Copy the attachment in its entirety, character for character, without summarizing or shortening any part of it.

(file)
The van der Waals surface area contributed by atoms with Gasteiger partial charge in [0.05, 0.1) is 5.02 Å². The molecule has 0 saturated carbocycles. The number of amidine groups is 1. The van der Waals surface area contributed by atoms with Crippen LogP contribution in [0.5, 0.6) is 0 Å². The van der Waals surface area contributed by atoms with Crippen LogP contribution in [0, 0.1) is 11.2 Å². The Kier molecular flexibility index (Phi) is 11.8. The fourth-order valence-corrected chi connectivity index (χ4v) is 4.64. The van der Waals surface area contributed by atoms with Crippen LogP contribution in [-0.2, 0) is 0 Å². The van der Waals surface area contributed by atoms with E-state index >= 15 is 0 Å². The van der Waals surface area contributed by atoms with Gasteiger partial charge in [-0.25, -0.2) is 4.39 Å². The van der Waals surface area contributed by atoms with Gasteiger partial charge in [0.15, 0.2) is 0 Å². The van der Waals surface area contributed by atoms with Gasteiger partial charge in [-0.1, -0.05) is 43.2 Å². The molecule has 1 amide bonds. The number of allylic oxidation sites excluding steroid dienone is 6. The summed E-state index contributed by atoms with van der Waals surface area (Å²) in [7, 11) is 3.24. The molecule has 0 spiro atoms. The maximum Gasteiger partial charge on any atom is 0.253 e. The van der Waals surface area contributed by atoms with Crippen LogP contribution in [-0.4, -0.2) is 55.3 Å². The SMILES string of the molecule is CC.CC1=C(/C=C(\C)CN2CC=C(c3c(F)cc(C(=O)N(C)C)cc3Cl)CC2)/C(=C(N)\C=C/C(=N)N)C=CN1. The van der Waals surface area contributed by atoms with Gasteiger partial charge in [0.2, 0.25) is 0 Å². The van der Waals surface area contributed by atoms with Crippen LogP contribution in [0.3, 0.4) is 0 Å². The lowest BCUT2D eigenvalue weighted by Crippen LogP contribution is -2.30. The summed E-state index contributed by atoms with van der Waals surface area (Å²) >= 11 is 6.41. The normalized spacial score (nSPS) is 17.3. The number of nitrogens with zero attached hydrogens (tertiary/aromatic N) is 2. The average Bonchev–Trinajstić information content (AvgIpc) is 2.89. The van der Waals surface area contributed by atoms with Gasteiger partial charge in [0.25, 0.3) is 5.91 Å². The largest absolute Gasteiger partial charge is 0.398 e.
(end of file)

The van der Waals surface area contributed by atoms with Gasteiger partial charge in [0.05, 0.1) is 5.02 Å². The molecule has 0 saturated carbocycles. The number of amidine groups is 1. The van der Waals surface area contributed by atoms with Crippen LogP contribution in [0.5, 0.6) is 0 Å². The van der Waals surface area contributed by atoms with Crippen LogP contribution in [0, 0.1) is 11.2 Å². The Kier molecular flexibility index (Phi) is 11.8. The fourth-order valence-corrected chi connectivity index (χ4v) is 4.64. The van der Waals surface area contributed by atoms with Crippen LogP contribution in [-0.2, 0) is 0 Å². The van der Waals surface area contributed by atoms with E-state index >= 15 is 0 Å². The van der Waals surface area contributed by atoms with Gasteiger partial charge in [-0.25, -0.2) is 4.39 Å². The van der Waals surface area contributed by atoms with Gasteiger partial charge in [0.15, 0.2) is 0 Å². The van der Waals surface area contributed by atoms with Gasteiger partial charge in [-0.1, -0.05) is 43.2 Å². The molecule has 1 amide bonds. The number of allylic oxidation sites excluding steroid dienone is 6. The summed E-state index contributed by atoms with van der Waals surface area (Å²) in [7, 11) is 3.24. The molecule has 0 spiro atoms. The maximum Gasteiger partial charge on any atom is 0.253 e. The van der Waals surface area contributed by atoms with Crippen LogP contribution in [-0.4, -0.2) is 55.3 Å². The SMILES string of the molecule is CC.CC1=C(/C=C(\C)CN2CC=C(c3c(F)cc(C(=O)N(C)C)cc3Cl)CC2)/C(=C(N)\C=C/C(=N)N)C=CN1. The van der Waals surface area contributed by atoms with Gasteiger partial charge in [0.2, 0.25) is 0 Å². The van der Waals surface area contributed by atoms with Crippen LogP contribution in [0.3, 0.4) is 0 Å². The lowest BCUT2D eigenvalue weighted by Crippen LogP contribution is -2.30. The summed E-state index contributed by atoms with van der Waals surface area (Å²) >= 11 is 6.41. The normalized spacial score (nSPS) is 17.3. The number of nitrogens with zero attached hydrogens (tertiary/aromatic N) is 2. The average Bonchev–Trinajstić information content (AvgIpc) is 2.89. The van der Waals surface area contributed by atoms with Gasteiger partial charge in [0.25, 0.3) is 5.91 Å². The largest absolute Gasteiger partial charge is 0.398 e.